Class I railroads1 provide vital freight transportation services—carrying more than one-third of domestic freight ton-miles2 each year . These companies maintained 170,048 miles of track in 2002, down from 190,591 miles in 1992 . Class I track mileage declined for many decades especially on lower density lines, in part because ownership and maintenance is expensive. As such, rail companies have focused more on replacing worn rails and crossties than on laying new track.
Between 1992 and 2002, rail companies replaced an average of 727,500 tons of rail each year (figure 8-4). The yearly replacements, which can vary substantially because of the long life of rails, ranged from a high of 875,000 tons in 1992 to a low of 636,000 tons in 2002. Using the most common rail weight (130 to 139 lbs per yard), it would take approximately 120 tons of rail to cover one mile .
There was some growth in the amount of new rails added to the Class I system in the late 1990s as firms increased capacity to handle growing amounts of coal traffic and reconfigured their systems as a result of mergers. Over 200,000 tons of new rail were added both in 1998 and 1999, up from 19,000 in 1990. By 2002, however, additions totaled only 125,200 tons.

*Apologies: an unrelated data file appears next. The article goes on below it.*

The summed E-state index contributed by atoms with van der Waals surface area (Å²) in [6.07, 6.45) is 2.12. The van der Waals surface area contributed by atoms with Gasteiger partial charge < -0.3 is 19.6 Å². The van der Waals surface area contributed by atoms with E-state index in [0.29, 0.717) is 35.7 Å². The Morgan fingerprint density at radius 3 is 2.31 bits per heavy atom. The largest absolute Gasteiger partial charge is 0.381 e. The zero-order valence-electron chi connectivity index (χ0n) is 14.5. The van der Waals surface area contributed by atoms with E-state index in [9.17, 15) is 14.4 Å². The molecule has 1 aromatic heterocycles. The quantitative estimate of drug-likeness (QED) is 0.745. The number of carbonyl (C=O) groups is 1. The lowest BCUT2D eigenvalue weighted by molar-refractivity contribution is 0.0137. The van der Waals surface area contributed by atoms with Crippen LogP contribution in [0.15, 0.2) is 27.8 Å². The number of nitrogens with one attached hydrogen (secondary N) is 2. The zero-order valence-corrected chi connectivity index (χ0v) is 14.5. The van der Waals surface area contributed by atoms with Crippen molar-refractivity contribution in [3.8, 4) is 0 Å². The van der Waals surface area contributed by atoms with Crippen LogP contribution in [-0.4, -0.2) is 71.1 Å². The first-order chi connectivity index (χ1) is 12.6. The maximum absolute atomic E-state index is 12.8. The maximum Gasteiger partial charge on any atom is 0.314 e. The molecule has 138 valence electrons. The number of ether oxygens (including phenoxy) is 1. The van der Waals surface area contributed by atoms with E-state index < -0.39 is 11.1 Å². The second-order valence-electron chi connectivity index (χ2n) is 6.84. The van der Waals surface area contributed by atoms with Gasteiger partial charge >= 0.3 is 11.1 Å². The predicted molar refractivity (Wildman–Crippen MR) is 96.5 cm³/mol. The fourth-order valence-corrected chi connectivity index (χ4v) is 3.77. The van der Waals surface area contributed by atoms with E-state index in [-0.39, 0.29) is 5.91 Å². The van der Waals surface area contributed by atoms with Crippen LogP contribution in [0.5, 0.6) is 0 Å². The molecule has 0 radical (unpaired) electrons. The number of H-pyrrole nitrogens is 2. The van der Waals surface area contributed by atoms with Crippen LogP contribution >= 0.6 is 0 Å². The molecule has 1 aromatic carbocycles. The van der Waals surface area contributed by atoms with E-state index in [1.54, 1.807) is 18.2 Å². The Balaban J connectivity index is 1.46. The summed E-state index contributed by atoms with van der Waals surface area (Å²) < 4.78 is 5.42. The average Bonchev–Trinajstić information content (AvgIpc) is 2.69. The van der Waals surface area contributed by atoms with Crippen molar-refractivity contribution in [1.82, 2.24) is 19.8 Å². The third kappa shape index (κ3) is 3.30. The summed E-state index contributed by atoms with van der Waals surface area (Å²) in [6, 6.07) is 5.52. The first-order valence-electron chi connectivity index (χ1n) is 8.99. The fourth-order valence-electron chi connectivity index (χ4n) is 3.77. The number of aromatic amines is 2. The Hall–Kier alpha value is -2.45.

Railroads also replace crossties periodically in order to ensure the integrity of their tracks. Between 1992 and 2002, railroads replaced an average of 12.0 million crossties each year (figure 8-5). The yearly replacements ranged from a high of 13.5 million crossties in 1992 to a low of 10.4 million in 1998. There was some growth in the number of new crossties added to the Class I system in the late 1990s as firms increased capacity or reconfigured their systems. In 1998, 1.8 million new crossties were added; but by 2002, the number of new crossties added declined to the level seen a decade earlier.
Railroads also periodically replace or rebuild locomotives and freight cars. On average, new and rebuilt locomotives made up 4 percent of Class I railroad fleets between 1992 and 2002 (figure 8-6). The number of locomotives that were new or rebuilt varied from a low of 3 percent in 1992 to a high of 7 percent in 1994. However, the number of both locomotives and freight cars built and rebuilt reached a peak in 1998. There were, for instance, 64,244 fewer new and rebuilt cars in 2002 compared with 1998.
1. Association of American Railroads, Railroad Facts 2003 (Washington, DC: 2003).
2. U.S. Department of Transportation, Bureau of Transportation Statistics, National Transportation Statistics 2002 (Washington, DC: 2002), table 1-44, also available at http://www.bts.gov.
1 Rail companies with annual operating revenues of $272.0 million or more in 2002.
2 Ton-miles are calculated by multiplying the weight in tons of each shipment transported by the miles hauled.